Last week we jumped into our annual Best Days of the Strut series with a look at the first day, April 2. With spring getting a firmer grip on the landscape, it’s a perfect time to take some clues from an expert hunter who hails from the Deep South for a look at his favorite day, April 8. Terry Rohm grew up in gobbler-crazy Pennsylvania but has spent much of his adult life in Georgia, where he wages annual duels with the tough Eastern birds of the South. Anyone who consistently tags toms in this region (and guides others who do the same, which Rohm does) can teach us all how to put gobblers in front of our guns.
While still early in the month of April, Rohm’s favorite day is now later than it used to be; declining bird numbers have led to later openers in many southern states. Elsewhere, hunters from the Midwest and Northeast are anxiously waiting for their openers, while in states like Texas, warmer weather has the breeding activity heating up by the day. If you’re season hasn’t started yet, or you’re not in the south, just look at the strut stage below, and follow Rohm’s advice when your birds are behaving similarly.
The Pro: Terry Rohm, Georgia
Winner of the NWTF’s first two Grand National turkey calling championships, Rohm knows how to run whatever type of call you put in his hands. But while he acknowledges calling can be important, the veteran hunter, guide, and pro-staffer for The Grind Turkey Calls told F&S that understanding certain X-factors—like hunting pressure, food sources, terrain, and gobbler behavior—are just as important when it comes to tagging a tom. “I hunt an old gobbler with many of the same tactics as I use for a mature whitetail,” he said. “I scout a ton, I study the landscape, and—since I hunt a lot of public ground—I try to figure out what other guys are going to do, and I do something different.”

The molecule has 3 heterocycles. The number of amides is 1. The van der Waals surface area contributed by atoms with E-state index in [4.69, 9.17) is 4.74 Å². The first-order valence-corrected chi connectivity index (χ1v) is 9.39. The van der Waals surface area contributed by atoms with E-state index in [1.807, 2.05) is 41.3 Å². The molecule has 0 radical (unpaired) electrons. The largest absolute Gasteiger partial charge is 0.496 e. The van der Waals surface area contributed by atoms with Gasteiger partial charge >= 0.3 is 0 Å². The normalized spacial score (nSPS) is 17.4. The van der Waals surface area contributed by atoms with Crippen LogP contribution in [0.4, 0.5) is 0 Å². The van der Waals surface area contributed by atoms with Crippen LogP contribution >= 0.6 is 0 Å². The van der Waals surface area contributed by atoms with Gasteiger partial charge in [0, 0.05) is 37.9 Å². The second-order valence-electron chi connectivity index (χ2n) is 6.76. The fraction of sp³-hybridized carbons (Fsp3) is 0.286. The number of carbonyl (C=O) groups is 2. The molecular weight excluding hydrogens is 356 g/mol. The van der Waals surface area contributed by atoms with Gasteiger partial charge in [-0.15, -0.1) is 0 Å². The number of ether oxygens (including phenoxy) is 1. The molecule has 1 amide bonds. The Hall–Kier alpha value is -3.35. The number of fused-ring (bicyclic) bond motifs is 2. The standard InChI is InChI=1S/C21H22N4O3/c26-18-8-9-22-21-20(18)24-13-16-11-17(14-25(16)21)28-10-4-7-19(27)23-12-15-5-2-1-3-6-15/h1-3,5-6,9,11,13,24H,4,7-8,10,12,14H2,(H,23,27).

The Strut Stage: Early Breeding
At the end of the first week in April, breeding is getting started in fits and starts where Rohm’s hunts. Similar to the whitetail rut, the dominant males will be the first to pair off with receptive hens, while jakes and 2- or 3-year-old gobblers will be hanging on the fringes, waiting for action. But often, and typically later in the morning, these frustrated breeders will strike out on their own, looking for a hen they might not have to fight for. Unless you want to engage in a long and potentially fruitless campaign with that dominant tom, these are the birds you want to focus on.
Expert Tactic for April 8: Work Remote Funnels for Receptive Toms
An avid public-land hunter, Rohm focuses on two key things when scouting and hunting a spot now. “I use OnX or other hunting apps to take an overview of the area, and the first thing I’m looking for are the parts of the tract that are difficult for other hunters to access,” he said. “Then I look for terrain that will funnel turkey movement, because they travel through the landscape just like whitetails.”
Any time Rohm can find a junction of several ridges or the edge of a creek or lake, he heads straight to that area to start looking for turkey sign. “If I find tracks, scratching, or feathers, I know I’m in a place where turkeys already want to be, and that’s one of the keys to calling up a gobbler; finding a spot where he already feels comfortable.”
Rohm is a big fan of using locator calls, like a crow call, that can pull a gobble from even a reluctant tom. “Once I know where he is, and I know I’m reasonably close and can set up in a spot the bird knows well, I settle in and work him.” As accomplished a caller as he is, Rohm says he doesn’t do a lot of fancy calling in the timber, especially when on public land. “I’d rather keep it subtle and have the tom come hunting me. I’ll respond to his first gobble or two, then once I know I’m in his head, I either tone it way down or shut up completely. If he’s already thinking about me, there’s a good chance he’s coming, even if he doesn’t talk a lot on the way.”